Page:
A comparative analysis of the labour market outcomes of Filipino immigrants in the United States and Canada

Teresa Abada, University of Western Ontario
Feng Hou, Statistics Canada

The main objective of this paper is to compare the economic integration of Filipino immigrants to the US and Canada. The Philippines represents the fourth largest immigrant group in the United States behind Mexico, China and India. In Canada, the Philippines was the leading country of birth among people who immigrated to Canada between 2006 and 2011. While Filipino immigration to Canada is relatively recent beginning in the 1960s, the growth of the Filipino community has largely been due to its recent arrivals with almost two thirds of Filipino immigrants arriving since the early 1990s. In contrast, Filipino immigration to the United States has a much longer history dating back to the beginning of the 20th century owing to US colonization of the Philippines. One of the diverging patterns of integration between these two countries is that compared to those who arrived in the 1960 and 1970s, Filipino immigrants to Canada have become overrepresented in the caring industries, particularly those who work as nannies and care-workers for children and the elderly, a move triggered by the Foreign Domestic Movement in 1981-1992 and subsequently replaced by the Live-In Caregiver Program (LCP) in 1992. Using data from the 2011 National Household Survey of Canada and the 2009-2011 American Community Survey we compare the labour market outcomes of the US and Canada. Preliminary analysis show that Filipino immigrant women in the US are concentrated in health, nursing and nursing aide positions, while Filipino immigrant women in Canada are concentrated in home care, nursing aid and cleaning type positions. Filipino immigrant men in the US are concentrated in health, nursing aid positions although earn less than the native born in the US. Filipino immigrant men in Canada are concentrated in manufacturing and cleaning type jobs.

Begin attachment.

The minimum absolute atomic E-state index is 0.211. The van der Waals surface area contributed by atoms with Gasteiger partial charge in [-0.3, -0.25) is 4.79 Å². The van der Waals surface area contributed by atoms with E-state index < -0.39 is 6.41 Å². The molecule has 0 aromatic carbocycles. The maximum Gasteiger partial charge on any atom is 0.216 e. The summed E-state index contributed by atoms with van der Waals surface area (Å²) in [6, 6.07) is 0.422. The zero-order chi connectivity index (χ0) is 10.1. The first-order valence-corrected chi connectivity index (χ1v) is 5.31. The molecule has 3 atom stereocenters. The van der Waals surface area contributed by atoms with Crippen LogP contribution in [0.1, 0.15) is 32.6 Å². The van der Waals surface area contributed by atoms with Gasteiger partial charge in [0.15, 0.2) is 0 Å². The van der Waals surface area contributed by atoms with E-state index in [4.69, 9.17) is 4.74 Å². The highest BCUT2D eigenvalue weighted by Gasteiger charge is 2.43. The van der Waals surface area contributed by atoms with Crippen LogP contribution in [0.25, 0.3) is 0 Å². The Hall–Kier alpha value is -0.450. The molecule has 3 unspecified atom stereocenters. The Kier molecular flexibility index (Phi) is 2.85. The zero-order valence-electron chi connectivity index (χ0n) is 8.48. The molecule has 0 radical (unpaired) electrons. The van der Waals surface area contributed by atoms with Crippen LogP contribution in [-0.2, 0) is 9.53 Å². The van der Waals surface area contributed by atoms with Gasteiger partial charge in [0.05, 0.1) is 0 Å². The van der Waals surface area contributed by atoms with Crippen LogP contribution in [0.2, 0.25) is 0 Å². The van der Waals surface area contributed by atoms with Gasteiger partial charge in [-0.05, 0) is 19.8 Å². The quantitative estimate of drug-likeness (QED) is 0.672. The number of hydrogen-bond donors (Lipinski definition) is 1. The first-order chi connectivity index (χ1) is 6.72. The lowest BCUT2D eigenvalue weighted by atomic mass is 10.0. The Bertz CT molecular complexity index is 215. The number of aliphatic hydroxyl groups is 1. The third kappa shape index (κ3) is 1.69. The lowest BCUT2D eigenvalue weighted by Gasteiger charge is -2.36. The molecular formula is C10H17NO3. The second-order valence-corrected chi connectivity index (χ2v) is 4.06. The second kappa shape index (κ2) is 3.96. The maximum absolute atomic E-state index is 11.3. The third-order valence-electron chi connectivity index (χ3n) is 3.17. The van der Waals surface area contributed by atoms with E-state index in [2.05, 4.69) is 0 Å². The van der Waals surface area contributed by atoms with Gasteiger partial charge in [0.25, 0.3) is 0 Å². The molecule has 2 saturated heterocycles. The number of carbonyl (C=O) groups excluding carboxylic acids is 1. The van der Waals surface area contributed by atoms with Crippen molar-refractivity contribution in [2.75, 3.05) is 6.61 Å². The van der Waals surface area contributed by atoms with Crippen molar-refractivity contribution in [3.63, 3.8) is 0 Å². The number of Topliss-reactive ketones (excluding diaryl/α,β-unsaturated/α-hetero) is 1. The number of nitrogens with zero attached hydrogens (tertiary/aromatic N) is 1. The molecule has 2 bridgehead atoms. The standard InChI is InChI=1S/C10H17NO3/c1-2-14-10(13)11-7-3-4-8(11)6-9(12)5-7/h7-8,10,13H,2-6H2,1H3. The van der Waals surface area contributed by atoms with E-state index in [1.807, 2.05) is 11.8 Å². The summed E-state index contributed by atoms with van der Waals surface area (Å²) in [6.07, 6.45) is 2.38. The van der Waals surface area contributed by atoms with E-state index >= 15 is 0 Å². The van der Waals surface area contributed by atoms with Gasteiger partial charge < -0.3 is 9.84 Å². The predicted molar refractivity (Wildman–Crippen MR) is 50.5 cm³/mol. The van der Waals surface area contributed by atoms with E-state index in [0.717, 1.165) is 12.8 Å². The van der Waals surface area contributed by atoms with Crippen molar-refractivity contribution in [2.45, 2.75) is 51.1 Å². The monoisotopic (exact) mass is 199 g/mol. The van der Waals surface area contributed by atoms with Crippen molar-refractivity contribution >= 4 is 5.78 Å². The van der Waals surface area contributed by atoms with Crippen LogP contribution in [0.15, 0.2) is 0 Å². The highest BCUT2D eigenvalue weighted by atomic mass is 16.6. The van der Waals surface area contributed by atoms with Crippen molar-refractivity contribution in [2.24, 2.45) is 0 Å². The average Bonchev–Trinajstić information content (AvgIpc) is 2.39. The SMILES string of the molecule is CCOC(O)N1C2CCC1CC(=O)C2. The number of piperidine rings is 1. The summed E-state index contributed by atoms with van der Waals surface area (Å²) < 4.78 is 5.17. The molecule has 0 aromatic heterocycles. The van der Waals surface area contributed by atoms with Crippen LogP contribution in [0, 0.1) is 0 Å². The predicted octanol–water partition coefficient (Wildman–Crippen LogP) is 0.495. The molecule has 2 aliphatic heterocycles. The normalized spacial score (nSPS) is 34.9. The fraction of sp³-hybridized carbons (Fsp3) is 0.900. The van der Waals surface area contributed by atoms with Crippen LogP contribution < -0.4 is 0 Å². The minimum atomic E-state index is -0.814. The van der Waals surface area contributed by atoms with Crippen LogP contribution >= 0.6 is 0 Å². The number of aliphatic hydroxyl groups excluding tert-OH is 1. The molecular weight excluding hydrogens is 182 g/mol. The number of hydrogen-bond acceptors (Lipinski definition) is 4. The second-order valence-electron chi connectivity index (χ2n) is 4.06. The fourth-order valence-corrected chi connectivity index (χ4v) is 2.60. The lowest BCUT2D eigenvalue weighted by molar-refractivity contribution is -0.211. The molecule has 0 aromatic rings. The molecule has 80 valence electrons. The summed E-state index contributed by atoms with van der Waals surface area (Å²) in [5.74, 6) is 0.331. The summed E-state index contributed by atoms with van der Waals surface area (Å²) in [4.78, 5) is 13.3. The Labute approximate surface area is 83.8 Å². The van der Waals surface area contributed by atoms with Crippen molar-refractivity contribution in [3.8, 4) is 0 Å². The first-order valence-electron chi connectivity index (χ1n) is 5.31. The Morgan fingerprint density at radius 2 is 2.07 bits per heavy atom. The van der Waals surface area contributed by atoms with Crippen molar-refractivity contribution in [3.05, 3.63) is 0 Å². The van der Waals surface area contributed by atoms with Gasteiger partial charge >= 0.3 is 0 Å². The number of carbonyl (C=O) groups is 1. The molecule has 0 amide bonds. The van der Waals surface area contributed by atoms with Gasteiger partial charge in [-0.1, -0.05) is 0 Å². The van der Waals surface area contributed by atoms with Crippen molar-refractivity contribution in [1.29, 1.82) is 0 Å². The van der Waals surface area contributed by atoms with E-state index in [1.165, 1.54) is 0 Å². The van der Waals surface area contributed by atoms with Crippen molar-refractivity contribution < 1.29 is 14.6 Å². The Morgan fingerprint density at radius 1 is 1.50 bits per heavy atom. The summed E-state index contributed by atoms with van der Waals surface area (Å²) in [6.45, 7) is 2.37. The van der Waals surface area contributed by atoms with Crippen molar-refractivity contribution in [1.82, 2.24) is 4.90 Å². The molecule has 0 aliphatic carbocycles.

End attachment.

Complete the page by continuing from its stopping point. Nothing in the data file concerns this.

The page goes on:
See extended abstract

Presented in Poster Session 1